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The search returned 3 results.

Towards Vibrant, Inclusive and Sustainable Rural Regions: Orientations for a Future Rural Cohesion Policy journal article

Thomas Dax, Andrew Copus

European Structural and Investment Funds Journal, Volume 6 (2018), Issue 3, Page 198 - 209

In accordance with the dynamics of spatial development, rural regions are increasingly characterized by interactive integration into their wider spatial contexts. The complexity of drivers and the wide array of socio-economic changes contrast with the inertia of the framework of European Rural Development Programmes elaborated over the past decade. To enable enhanced participation, more effective socio-economic performance, and ecological benefits, future rural policy requires a step change in its intervention logic. Rather than slight adaptations of current rural policy orientations, a more radical vision for “Rural Cohesion Policy” is proposed. Such an approach would address all economic sectors, strengthen inclusive social action and environmental enhancement, and be targeted at harnessing place-specific development opportunities. It would also necessitate explicit acknowledgement of particular rural development issues across a range of policy fields, and greater coherence between the European Structural and Investment Funds (ESIF). The core interest would be to a focus on policy implementation that seeks effective ways to nurture local and regional assets through diverse policy fields, in order to improve well-being and promote ecological beneficial developments in European rural regions.

Transnational Cooperation – an Opportunity for Social Innovation of Rural Regions journal article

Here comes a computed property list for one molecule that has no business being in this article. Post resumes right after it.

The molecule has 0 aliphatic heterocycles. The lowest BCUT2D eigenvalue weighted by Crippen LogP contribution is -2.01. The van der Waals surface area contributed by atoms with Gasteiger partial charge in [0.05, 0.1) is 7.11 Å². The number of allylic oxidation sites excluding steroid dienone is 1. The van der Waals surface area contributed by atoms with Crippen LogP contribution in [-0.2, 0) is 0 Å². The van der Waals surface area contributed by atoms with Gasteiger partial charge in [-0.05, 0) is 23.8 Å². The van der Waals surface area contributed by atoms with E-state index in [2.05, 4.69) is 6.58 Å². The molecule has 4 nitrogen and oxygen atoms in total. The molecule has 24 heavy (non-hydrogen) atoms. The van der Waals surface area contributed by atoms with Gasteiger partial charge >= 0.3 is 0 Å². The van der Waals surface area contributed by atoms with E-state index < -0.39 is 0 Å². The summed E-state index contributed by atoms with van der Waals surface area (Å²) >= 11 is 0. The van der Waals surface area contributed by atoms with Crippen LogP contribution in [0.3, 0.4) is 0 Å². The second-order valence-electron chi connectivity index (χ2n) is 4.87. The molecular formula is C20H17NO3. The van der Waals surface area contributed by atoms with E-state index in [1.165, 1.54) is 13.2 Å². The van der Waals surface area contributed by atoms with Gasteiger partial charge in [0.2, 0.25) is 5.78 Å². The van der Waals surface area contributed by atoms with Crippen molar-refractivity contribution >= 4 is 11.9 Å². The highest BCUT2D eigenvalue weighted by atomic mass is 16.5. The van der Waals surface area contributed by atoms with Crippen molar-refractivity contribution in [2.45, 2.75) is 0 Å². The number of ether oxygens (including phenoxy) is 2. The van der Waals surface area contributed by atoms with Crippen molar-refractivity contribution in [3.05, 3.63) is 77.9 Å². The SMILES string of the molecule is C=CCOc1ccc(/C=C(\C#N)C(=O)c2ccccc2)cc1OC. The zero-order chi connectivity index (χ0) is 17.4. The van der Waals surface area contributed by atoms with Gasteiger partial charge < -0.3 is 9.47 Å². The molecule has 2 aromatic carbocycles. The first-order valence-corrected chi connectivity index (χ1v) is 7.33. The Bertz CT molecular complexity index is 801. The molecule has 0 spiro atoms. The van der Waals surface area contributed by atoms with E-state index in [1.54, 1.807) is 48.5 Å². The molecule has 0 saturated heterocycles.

Thomas Dax, Stefan Kah

European Structural and Investment Funds Journal, Volume 5 (2017), Issue 3, Page 211 - 222

Transnational cooperation is a policy instrument of the LEADER programme that has been available to local actors since the start of LEADER 25 years ago. However, its potential for social innovation has been underutilised so far. An assessment of the international debate about the usefulness of the scheme and the analysis of a case study in Austria provides insights into obstacles and opportunities of this instrument. In particular, there are opportunities for a greater use of transnational cooperation due to increased spatial interrelations and the extension of the LEADER approach to other European Structural and Investment Funds, i.e. by implementing Community-led Local Development (CLLD). The current (2014-20) EU programme period might therefore provide additional stimuli for creativity in rural development activities.

Altering the Evaluation Design for Rural Policies journal article

From Standardisation Towards Social Innovation

Thomas Dax, Theresia Oedl-Wieser, Wibke Strahl-Naderer

European Structural and Investment Funds Journal, Volume 2 (2014), Issue 2, Page 141 - 152

With increasing policy priority for a larger set of instruments available to Rural Development Programmes the focus on monitoring and evaluation increased substantially. Against the highly diversified experience with regard to the implementation of policy instruments, the Common Monitoring and Evaluation Framework has been set up by the European Commission as a strategic and streamlined method of evaluating programmes’ impacts. Its indicator-based approach mainly reflects the concept of a linear, measure-based intervention logic that is aimed primarily on a system of European comparison. However, it falls short of the true nature of Rural Development Programme operation and impact capacity on rural changes. Besides the different phases of the policy process, i.e. policy design, delivery and evaluation, the regional context with its specific set of challenges and opportunities seems critical to the understanding and improvement of programme performance. In particular the role of local actors can hardly be grasped by quantitative indicators alone, but has to be addressed by assessing processes of social innovation. This requires a shift in the evaluation focus which underpins the need to take account of regional implementation specificities and processes of social innovation as decisive elements for programme performance.

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